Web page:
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A PRESENTATION OF INPUTS OF HKILA ON“HK2030 PLANNING VISION AND STRATEGYSTAGE 3 PUBLIC CONSULTATION” PowerPoint Presentation
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A PRESENTATION OF INPUTS OF HKILA ON“HK2030 PLANNING VISION AND STRATEGYSTAGE 3 PUBLIC CONSULTATION”
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  1. A PRESENTATION OF INPUTS OF HKILA ON“HK2030 PLANNING VISION AND STRATEGYSTAGE 3 PUBLIC CONSULTATION” HONG KONG INSTITUTE OF LAND ADMINISTRATION (HKILA) - www hkila. hk

  2. INDEX OF INPUTS • A VISION TOWARDS SUSTAINABLE DEVELOPMENT • PROPOSED FUTURE ROADMAP– DIRECTION I: PROVIDING A QUALITY LIVING ENVIRONMENT-Sustainable Use of Land Resource • SPATIAL DEVELOPMENT PATTERNS

  3. A VISION TOWARDS SUSTAINABLE DEVELOPMENT -page 4 –Consultation Booklet (CB) • “---ASIA’S WORLD CITY----” • ---developWORLD-CLASS “hard” infrastructure and “soft” infrastructure--- • ---to provide a HIGH QUALITY of life--- • We need a SPATIAL PLANNING FRAMEWORK to support and help achieve these strategic objectives and policies.------------------------- • adopted SUSTAINABLE DEVELOPMENT as an OVERARCHING GOAL."

  4. A VISION TOWARDS SUSTAINABLE DEVELOPMENT -HKILA’ Inputs • We agreed to most of the“Vision” statements. • Except that we need more than a Spatial Planning Framework (SPF) • A pressing need formodern Land Administration System (LAS): • to support and help achieve these strategic objectives and policies. • to manage the competing economic, environmental and social priorities that constituteSustainable Development .

  5. A Global Land Administration Perspective (based on Enemark & Sevantal 1999)

  6. A VISION TOWARDS SUSTAINABLE DEVELOPMENT-HKILA’ Inputs “Integrated planning and management of land resourcesis the subjectofchapter 10 of Agenda 21-----.This broad integrative view of land resources,------,is the basis of Agenda 21 and the Commission on Sustainable Development consideration of landissues.------“ UN-Commission on Sustainable Development-CSD 2000 – http://www.un.org/esa/sustdev/sdissues/land/land.htm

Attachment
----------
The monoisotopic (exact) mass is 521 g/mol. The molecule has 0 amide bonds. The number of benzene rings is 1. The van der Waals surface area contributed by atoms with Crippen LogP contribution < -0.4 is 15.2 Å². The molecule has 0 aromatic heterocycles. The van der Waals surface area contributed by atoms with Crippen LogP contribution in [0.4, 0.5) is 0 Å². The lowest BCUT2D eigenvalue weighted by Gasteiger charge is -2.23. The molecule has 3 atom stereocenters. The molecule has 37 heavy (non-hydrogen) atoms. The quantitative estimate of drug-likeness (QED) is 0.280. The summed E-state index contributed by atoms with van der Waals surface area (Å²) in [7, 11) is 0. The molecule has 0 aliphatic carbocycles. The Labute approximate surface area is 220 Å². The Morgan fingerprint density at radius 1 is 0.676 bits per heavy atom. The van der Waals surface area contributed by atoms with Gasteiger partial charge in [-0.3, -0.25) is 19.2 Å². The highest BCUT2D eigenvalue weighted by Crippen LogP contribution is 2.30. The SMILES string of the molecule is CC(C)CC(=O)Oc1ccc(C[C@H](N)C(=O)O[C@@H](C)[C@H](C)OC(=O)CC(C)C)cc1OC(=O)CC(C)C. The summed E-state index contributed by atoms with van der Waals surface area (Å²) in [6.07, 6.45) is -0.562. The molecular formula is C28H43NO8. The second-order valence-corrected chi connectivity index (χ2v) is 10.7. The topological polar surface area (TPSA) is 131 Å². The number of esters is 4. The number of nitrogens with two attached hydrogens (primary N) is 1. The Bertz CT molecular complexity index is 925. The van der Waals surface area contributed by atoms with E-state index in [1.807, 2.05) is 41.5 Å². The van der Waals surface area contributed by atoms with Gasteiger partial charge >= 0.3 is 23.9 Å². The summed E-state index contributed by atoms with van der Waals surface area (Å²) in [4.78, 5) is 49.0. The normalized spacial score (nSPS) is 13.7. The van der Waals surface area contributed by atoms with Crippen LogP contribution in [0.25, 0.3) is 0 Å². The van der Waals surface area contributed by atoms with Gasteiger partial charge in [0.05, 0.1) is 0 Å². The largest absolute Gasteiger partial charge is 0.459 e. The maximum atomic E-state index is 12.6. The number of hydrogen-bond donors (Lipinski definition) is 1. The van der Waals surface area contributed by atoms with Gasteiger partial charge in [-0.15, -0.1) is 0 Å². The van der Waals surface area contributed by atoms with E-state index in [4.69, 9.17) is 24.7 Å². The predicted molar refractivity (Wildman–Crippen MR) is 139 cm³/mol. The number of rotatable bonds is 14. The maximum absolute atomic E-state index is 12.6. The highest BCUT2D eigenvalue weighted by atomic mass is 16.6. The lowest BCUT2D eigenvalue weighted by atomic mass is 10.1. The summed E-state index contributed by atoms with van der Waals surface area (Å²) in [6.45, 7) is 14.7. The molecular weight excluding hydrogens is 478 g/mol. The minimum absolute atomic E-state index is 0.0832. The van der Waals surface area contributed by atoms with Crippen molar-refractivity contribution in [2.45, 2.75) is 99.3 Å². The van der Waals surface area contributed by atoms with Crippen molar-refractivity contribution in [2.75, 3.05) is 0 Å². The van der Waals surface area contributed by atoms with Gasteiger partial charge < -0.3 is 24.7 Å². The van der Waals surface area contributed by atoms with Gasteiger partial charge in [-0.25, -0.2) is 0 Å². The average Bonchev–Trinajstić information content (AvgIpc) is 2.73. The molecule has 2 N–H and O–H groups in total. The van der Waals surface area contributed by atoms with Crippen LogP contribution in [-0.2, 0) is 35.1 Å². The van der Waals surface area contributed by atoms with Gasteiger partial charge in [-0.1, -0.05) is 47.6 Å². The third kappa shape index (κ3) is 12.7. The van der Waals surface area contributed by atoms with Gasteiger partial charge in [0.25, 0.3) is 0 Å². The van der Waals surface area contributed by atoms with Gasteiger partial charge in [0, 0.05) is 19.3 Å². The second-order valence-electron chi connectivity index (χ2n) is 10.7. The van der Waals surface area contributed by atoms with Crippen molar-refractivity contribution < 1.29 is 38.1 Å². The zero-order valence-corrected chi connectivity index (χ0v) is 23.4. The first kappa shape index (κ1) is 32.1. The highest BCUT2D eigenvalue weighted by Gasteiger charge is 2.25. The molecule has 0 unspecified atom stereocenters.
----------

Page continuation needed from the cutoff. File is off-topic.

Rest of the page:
7. A VISION TOWARDS SUSTAINABLE DEVELOPMENT -HKILA’ Inputs • UN-FIG Bogor-Declaration (1996): visions for moderncadastral infrastructures: • to support long term sustainable development and land management; (2) to fully service the escalating needs of greatly increased urban populations. (International Federation of Surveyors (FIG)-- http://www.fig7.org.uk/) • UN-FIG Bathurst Declaration (1999): • dynamic humankind/land-relationship, • sustainable development needs sound land administration. (U N FIG (1999) Bathurst Declaration on Land Administration for Sustainable Development and Proceedings of UN-FIG International Conference, Melbourne, 24-27 October 1999. )

  8. A VISION TOWARDS SUSTAINABLE DEVELOPMENT-HKILA’ Inputs Confirmed by • six UN agencies-Economic Commission for Europe (UNECE), Food and Agriculture Organization of the United Nations (FAO)etc., • the World Bank, and • the UN Director for Sustainable Development. (ABSTRACT OF “SPATIAL DATA INFRASTRUCTURES AND GOOD GOVERNANCE: -FRAMEWORKS FOR LAND ADMINISTRATION REFORM TO SUPPORT SUSTAINABLE DEVELOPMENT.”  Lisa Ting & Ian Williamson, Department of Geomatics, The University of Melbourne, 4th Global Spatial Data Infrastructure Conference, Cape Town, South Africa, 13-15 March 2000 )

  9. PROPOSED FUTURE ROADMAP –DIRECTION I: PROVIDING A QUALITY LIVING ENVIRONMENT- Sustainable Use of LandResource - 11 -Consultation_Booklet • Rural Planning and Land Management “Some people have suggested that the Government could take moreproactive measures to address these complex issues. A holistic approach involving policy review, new implementation mechanism and land management practices with adequate funding support would be a possible option. This alternative for a holistic land management system, however, requires significant resources and extensive private participation.”

  10. HKILA’ Inputs on “Proactive Measures”& “A Possible Option” • CB did not recognise • the importance of land as a basic cross-cutting issue -cross-sector aspects of the modern LAS which would cater for all land-related issues. • Sustainable Development needs sound Land Administration. • CB put the comments on“holistic land management system” under ‘Rural Planning and Land Management’

  11. Placing LA System in context COUNTRY Geography Economy History Law Government Land Law Development Policy Land Tenure Arrangements Market-Place Considerations Land Policy Land Administration Arrangements Public Lands LM Private Lands LM Land Valuation and Assessment Land Use Control and Management Land Settlement Land Survey Land Registration Infrastructure Utilities Source: Land Administration (Peter Dale and John McLaughlin)